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    I thought a lot about this problem and I might be wrong, but I feel that the problem can not be solved on the way you presented.

    The plates were connected at the beginning, so the potential is the same on both of them. But the whole system is neutral. There is some induced charge distribution on the inside of both plates, with whole charge -QL on the left plate and -Qr on the right one, and QL+Qr=q on the outer surface. This outer surface charge is distributed evenly producing the surface charge density q/(2A) on the outer surfaces. The magnitude of the electric field is q/(2Aε 0) at both sides, pointing away from the plates. This would be the solution for the outside electric field if a sheet of charge is placed anywhere between the plates. So you can not say anything about the induced charges separately.

    If you ground the plates the neutrality of the plates is broken. There will be no charge at the outer surface, but the induced charges -QL and -Qr stay the same. But you do not have any information, except that QL+Qr=q.

    There is a theorem in electrostatics that the inside of an equipotential surface can be filled with a metal without any change in the field outside the surface. The inside of such block is at the same potential and the electric field is zero, there is no induced charge.

    Your method works if the plates are not connected at the beginning but you happen to know that they are at equal potential.

  11. Sep 7, 2010 #10
    From the question statement, the situation I understand is like the attached picture. And the solution guide, I have already posted it earlier. But reading your solution, I thought you were referring to some other problem! So there is either something wrong with the problem statement or something wrong with your understanding.

    @ehild: I don't see why the outer charge is evenly distributed.

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  12. Sep 7, 2010 #11


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    Assume that you have a point charge q at one side of a very large conducting plate.It attracts the opposite charges which accumulate nearby and repels the like ones which appear at the other surface of the plate. What is the electric field in that outer half of space? The electric field is zero inside the conductor. The outer charges do not feel any force from the charges which are at the other side. They repel each other and spread apart as much as possible.

    Now you have two plates at opposite sides of the point charge, and they are electrically connected so the charges can move from one to the other. What do you think about the outer surface charge densities of the plates and the field in outer space? I ask it seriously as that question made the most problem to me.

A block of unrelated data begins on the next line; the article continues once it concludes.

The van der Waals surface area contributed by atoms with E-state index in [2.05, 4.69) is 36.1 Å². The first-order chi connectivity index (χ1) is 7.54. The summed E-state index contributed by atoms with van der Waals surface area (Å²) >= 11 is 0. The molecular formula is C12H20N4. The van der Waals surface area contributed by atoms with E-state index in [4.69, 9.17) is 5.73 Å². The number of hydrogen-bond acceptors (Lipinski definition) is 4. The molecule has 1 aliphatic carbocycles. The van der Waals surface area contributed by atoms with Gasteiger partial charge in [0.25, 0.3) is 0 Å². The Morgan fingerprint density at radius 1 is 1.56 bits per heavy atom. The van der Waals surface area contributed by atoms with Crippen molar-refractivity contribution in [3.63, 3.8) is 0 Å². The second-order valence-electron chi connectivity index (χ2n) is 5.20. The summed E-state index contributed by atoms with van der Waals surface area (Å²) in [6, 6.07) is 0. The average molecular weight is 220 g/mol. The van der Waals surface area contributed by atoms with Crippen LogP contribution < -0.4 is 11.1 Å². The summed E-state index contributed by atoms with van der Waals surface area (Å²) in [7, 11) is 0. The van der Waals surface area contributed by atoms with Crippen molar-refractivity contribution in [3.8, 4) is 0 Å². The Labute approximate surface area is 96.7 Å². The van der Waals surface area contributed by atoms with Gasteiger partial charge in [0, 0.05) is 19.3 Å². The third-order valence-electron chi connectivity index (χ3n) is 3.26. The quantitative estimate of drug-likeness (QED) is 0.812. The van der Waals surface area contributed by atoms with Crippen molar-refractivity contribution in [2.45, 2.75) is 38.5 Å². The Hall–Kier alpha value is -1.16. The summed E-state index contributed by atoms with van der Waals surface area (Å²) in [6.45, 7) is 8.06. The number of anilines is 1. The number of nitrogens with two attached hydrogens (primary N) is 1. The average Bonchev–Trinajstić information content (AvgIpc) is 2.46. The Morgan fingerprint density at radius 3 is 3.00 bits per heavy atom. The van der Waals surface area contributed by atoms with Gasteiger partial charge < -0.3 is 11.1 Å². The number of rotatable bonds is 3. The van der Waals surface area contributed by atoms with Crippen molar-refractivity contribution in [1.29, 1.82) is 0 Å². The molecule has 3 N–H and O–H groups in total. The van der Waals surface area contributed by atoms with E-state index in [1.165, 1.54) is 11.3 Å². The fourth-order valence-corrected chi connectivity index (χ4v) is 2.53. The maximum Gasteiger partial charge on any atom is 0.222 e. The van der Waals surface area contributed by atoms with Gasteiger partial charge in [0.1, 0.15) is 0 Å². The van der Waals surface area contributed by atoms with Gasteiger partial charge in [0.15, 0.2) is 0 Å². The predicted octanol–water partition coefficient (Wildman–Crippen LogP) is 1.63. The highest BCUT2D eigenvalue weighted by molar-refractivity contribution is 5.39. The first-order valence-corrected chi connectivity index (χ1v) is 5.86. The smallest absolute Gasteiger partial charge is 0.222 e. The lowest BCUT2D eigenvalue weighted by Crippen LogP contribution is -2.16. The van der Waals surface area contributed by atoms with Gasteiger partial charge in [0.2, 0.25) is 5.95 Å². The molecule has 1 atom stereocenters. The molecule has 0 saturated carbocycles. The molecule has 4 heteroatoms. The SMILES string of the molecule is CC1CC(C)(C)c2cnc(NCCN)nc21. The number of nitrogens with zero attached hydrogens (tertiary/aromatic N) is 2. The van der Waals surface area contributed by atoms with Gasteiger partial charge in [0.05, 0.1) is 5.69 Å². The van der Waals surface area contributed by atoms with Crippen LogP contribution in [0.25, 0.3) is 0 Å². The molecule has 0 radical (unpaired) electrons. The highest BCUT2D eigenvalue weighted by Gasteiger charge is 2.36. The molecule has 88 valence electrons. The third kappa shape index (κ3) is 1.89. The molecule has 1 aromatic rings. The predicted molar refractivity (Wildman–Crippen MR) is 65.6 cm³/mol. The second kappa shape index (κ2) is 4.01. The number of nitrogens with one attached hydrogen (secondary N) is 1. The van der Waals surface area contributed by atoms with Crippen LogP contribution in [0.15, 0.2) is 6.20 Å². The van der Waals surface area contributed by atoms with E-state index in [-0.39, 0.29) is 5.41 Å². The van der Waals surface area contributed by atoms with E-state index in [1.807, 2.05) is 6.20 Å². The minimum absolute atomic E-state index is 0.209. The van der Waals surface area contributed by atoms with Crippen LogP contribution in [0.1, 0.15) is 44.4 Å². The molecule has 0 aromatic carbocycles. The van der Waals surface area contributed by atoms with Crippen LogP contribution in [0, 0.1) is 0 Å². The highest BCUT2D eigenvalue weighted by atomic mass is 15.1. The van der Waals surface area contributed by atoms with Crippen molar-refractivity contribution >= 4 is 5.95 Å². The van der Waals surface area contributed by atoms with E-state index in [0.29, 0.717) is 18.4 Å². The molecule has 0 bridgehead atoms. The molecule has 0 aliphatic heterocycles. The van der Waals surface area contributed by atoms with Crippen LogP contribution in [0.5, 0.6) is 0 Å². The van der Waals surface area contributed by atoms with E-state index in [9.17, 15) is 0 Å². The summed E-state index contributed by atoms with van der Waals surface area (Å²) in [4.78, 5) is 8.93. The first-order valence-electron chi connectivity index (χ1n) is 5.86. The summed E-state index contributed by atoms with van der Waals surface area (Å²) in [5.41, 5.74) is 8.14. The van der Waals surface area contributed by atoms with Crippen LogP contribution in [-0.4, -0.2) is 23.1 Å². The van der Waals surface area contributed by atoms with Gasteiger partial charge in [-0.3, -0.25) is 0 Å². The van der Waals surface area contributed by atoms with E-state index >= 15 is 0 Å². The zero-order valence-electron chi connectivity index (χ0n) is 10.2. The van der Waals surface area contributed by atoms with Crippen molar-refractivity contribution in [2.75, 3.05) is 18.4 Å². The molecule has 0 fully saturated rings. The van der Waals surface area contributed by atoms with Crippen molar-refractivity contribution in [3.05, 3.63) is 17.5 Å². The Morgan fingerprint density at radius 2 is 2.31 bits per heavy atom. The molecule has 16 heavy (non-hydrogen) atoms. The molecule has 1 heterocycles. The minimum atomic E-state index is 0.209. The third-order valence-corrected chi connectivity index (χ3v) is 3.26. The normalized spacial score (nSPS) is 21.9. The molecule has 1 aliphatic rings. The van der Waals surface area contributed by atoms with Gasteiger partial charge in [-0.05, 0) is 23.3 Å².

13. Sep 7, 2010 #12
    If you take the hint that that q can be considered as a sheet of charge then the arrangement can be considered as two capacitors in parallel,the sheet of charge being a common plate for both capacitors.
    The capacitance of each capacitor is given by:
    (The question stated that the plates are large so I am assuming the overlap area is equal for both capacitors and k is a constant=epsilon*A)
    V is the same for both capacitors and the charge on each is given by:
    (above from Q=CV K= constant)
    Q1+Q2=q from which we show that K is given by:
    K=qx(L-x)/L and

  14. Sep 7, 2010 #13


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    That is the problem: why can a point charge considered as a sheet of uniformly distributed charges. If I accept it, everything is easy. But I do not see why should it be.

  15. Sep 7, 2010 #14
    I took the easy way because I think the question is flexible enough to allow this but,I agree with you and I think it becomes a far more challenging problem if you consider it to be a point charge.
  16. Sep 7, 2010 #15


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    Well, an infinite series or virtual charges on both sides...

  17. Sep 7, 2010 #16
    Why do the outer charges feel no force? They are repelled by q (and also attracted by the inner charges). The electric field inside the conductor, which is zero, is the sum of electric fields due to q, the inner charges and also outer charges.
  18. Sep 7, 2010 #17


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    How do you define an ideal conductor? So what are the field inside a conductor due to any charge outside? And what is the relation between force and electric field intensity?

  19. Sep 7, 2010 #18
    The inner charges we were talking about are also "outer charges" if we understand those as charges on the surface of the conductor. The terms "inner" and "outer" we referred to are only to discriminate the charges near q and the charges far from q.